The Romantic Flute
Charles–Marie WIDOR (1844-1937) Suite, Op. 34 [15:30]; Benjamin GODARD (1849-1895) Suite, Op. 116 [9:47]; Carl REINECKE (1824-1910) Sonata Undine, Op. 167 [17:38]; César FRANCK (1822-1890) Sonata in A major [25:00]; Camille SAINT-SÄENS (1835-1921) Romance, Op. 37 [5:22]
Jeffrey Khaner (flute); Hugh Sung (piano)
rec. May 2006, Curtis Hall, Philadelphia, PA, USA. DDD
AVIE AV2131 [73:48]
This is a well-programmed disc of Romantic flute repertoire, and comprises mainstream repertoire works by Widor, Godard, Reinecke, Franck and Saint-Säens.
Widor’s four movement suite was composed for Paul Taffanel and premiered in a concert promoted by the Chamber Music Society for Wind Instruments. Khaner plays with a sense of rounded style, careful phrasing and flowing lines, and his rich tone is unforced and expressive. The fast-moving semiquavers in the flute part are particularly impressive, for their evenness of tone and technique.
Khaner takes the Allegretto movement of Godard’s Suite a little faster than some other players, but the effect is sparkling and light. The Idyll is not allowed to wallow and flows gently with a good sense of balance between spacious phrases and forward momentum. The final waltz is well-paced and played with a refreshing attention to detail.
Reinecke’s Undine sonata is a challenging work which requires a strong sense of duo between players. Khaner and Sung do an excellent job here, with a good sense of balance and ebb and flow between parts. Undine was a water nymph, and the sound of the water can be clearly detected in the first movement of the Sonata. The sparkling Intermezzo features staccato semiquavers which are played here with precision and clarity of articulation. The Andante tranquillo is played with a warm sound and tender phrasing, while the tempestuous finale builds tension and momentum with good dramatic effect.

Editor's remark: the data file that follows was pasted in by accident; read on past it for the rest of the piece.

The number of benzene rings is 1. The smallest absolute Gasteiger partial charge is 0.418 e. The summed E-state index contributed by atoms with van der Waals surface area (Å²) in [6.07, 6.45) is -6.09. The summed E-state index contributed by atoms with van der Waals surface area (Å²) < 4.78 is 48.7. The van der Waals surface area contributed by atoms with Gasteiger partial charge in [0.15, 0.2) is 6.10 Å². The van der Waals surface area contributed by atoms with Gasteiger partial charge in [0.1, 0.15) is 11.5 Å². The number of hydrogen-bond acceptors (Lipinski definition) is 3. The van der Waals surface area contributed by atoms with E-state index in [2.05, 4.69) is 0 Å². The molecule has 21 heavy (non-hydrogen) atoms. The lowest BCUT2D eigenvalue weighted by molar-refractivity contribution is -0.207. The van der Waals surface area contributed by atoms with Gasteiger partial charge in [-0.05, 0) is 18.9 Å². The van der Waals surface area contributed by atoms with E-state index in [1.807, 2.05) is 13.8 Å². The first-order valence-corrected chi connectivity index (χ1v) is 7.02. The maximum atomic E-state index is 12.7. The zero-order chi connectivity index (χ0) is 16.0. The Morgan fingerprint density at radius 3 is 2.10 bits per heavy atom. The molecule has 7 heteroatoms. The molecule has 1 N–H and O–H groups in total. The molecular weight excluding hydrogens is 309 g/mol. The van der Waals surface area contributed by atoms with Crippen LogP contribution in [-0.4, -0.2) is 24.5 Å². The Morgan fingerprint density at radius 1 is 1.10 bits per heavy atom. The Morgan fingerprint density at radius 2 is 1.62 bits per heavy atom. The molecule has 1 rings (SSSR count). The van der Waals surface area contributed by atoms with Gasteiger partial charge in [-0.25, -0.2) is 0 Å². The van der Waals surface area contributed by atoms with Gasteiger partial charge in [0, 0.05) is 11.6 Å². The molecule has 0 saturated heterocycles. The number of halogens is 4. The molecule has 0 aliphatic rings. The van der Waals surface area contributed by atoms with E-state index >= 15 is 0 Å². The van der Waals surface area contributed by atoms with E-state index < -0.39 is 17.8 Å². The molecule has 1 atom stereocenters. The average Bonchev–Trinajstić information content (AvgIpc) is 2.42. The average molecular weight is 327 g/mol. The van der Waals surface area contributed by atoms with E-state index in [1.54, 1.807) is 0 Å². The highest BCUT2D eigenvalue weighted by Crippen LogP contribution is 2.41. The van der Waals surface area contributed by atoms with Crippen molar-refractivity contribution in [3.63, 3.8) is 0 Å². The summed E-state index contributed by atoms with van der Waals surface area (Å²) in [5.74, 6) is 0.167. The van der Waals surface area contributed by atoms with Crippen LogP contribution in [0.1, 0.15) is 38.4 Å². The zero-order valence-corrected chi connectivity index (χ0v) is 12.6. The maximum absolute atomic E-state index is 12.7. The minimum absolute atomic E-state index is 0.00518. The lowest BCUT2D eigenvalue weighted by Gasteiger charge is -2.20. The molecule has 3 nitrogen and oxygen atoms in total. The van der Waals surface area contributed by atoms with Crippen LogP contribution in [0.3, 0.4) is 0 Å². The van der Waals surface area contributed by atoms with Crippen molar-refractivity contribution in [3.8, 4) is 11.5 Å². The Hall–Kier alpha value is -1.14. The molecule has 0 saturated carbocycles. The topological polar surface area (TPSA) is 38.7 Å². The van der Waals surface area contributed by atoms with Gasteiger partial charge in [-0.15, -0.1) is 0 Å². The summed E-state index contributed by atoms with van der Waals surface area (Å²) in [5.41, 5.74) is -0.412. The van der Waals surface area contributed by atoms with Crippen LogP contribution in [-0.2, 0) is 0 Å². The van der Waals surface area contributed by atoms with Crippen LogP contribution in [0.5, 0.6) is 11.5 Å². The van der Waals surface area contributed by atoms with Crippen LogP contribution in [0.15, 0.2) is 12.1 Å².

There is a long tradition of making arrangements of violin sonatas for the flute, and Franck’s A major Sonata is one such example. There are many different arrangements of this work, and the one heard here is Khaner’s own. This is a 25 minute work in four movements, which, like the Reinecke, has a prominent part for the piano, creating a true duo rather than solo instrument with accompaniment. Khaner and Sung create a range of moods and atmospheres well, with turbulent sections of building tension contrasting with more gentle moments of calm. Khaner is a master of tone colours, creating variety in his sound and convincingly enhancing the direction of the lines.
The disc ends with Saint-Säens’ Romance, a short work in the style of a Song Without Words, performed here with a wonderful sense of unforced intimacy, with Khaner’s flute line played with a mellow tone over a shimmering piano accompaniment.
Throughout the disc, Khaner and Sung demonstrate their world-class mastery of their instruments. Their performances are musically engaging and technically commanding, with impressive attention to detail and a strong sense of duo between the players.
Musically engaging, technically commanding, impressive attention to detail and a strong sense of duo playing ... see Full Review